Obviously the whole idea IMF idea here was some sort of long term "play" - moving the focus of taxation from employment to consumption (addressing the tax wedge issue). Initially this shift was supported by the argument, that, amidst a deflationary backdrop, businesses wouldn't be able to pass the tax increase on to consumers in its entirety. At this point it would seem the Hungarian government has no real room for manouver and are desperate to implement the tax restructuring, therefore they opted for the significant VAT raise.

Part of the thinking which lies behind the present approach seems to be some new concept of financial orthodoxy. The IMF put it like this in the Hungary Standby Loan Report

In emerging market countries with debt overhangs, the “Keynesian” effect of fiscal adjustment is likely to be outweighed by “non-Keynesian” effects related to expectations and credibility. Non- Keynesian effects have to do with the offsetting response of private saving to policy-related changes in public saving. In particular, if fiscal adjustment credibly signals improved public sector solvency, a fiscal contraction could turn out to be expansionary, as private consumption rises based on the view that future tax hikes will be smaller than previously envisaged.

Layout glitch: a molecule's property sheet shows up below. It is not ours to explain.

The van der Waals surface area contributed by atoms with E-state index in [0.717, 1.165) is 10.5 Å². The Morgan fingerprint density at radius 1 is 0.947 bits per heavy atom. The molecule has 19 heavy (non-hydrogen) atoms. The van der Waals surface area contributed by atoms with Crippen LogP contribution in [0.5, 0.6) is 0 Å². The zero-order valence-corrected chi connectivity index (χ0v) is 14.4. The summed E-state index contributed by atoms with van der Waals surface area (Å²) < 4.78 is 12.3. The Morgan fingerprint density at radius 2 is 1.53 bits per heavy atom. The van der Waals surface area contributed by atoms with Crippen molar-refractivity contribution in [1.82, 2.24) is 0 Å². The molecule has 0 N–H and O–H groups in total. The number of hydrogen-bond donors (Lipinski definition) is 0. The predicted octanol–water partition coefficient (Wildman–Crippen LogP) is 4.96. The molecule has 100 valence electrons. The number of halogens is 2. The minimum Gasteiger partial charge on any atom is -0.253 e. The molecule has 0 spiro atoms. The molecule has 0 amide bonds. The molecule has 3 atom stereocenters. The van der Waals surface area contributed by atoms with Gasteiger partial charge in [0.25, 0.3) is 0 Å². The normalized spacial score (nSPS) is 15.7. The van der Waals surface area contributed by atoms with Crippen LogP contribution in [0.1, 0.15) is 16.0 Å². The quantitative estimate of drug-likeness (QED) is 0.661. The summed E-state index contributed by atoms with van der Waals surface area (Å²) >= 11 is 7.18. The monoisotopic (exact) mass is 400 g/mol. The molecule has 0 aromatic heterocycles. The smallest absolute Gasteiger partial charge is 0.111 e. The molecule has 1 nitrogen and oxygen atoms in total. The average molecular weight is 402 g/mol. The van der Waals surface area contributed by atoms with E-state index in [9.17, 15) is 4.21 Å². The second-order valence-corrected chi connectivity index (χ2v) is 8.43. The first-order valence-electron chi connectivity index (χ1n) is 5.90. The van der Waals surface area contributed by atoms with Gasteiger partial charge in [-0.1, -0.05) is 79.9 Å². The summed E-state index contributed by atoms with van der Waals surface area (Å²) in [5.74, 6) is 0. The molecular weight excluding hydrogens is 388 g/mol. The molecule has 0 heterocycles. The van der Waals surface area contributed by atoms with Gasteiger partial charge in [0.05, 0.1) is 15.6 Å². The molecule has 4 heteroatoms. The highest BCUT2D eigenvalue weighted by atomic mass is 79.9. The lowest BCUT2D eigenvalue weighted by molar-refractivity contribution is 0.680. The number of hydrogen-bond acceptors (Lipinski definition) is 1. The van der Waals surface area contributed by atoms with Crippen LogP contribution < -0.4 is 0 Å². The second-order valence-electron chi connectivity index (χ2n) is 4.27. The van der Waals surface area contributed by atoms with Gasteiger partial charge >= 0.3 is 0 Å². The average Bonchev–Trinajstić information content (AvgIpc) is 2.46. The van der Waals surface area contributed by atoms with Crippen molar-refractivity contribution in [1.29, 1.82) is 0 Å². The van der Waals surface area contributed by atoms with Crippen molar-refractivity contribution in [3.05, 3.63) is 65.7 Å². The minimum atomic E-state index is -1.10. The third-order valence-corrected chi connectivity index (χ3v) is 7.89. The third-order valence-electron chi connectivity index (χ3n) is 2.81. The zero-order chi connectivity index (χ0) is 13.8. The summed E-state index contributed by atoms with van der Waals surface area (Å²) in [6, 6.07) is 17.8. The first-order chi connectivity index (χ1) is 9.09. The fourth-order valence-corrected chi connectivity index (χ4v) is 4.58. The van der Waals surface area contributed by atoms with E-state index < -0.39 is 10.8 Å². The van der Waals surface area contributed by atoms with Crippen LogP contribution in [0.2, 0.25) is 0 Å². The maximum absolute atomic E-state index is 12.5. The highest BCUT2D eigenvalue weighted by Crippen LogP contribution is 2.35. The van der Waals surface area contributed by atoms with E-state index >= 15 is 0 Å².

IMF - Hungary, Request for Stand-By Arrangement, November 4, 2008

So from Tallinin, to Riga, to Budapest, to Bucharest, the same sonata on a single note is being played, and the message is a clear one - cut spending and you will expand.

But with consumption sinking, government spending falling and exports insufficiently competitive to drive the necessary surplus, the whole thing is now becoming rather a mess, with no clear economic policy objective in the short term (except, of course, maintaining a strong exchange rate) and while in the long term the emphasis is rightly on export. But no one has any idea of how exactly to correct prices sufficiently with the CHF mortgages stuck in the middle.

And the new bond issue only makes things worse here, since as Neil Shearing emphasises: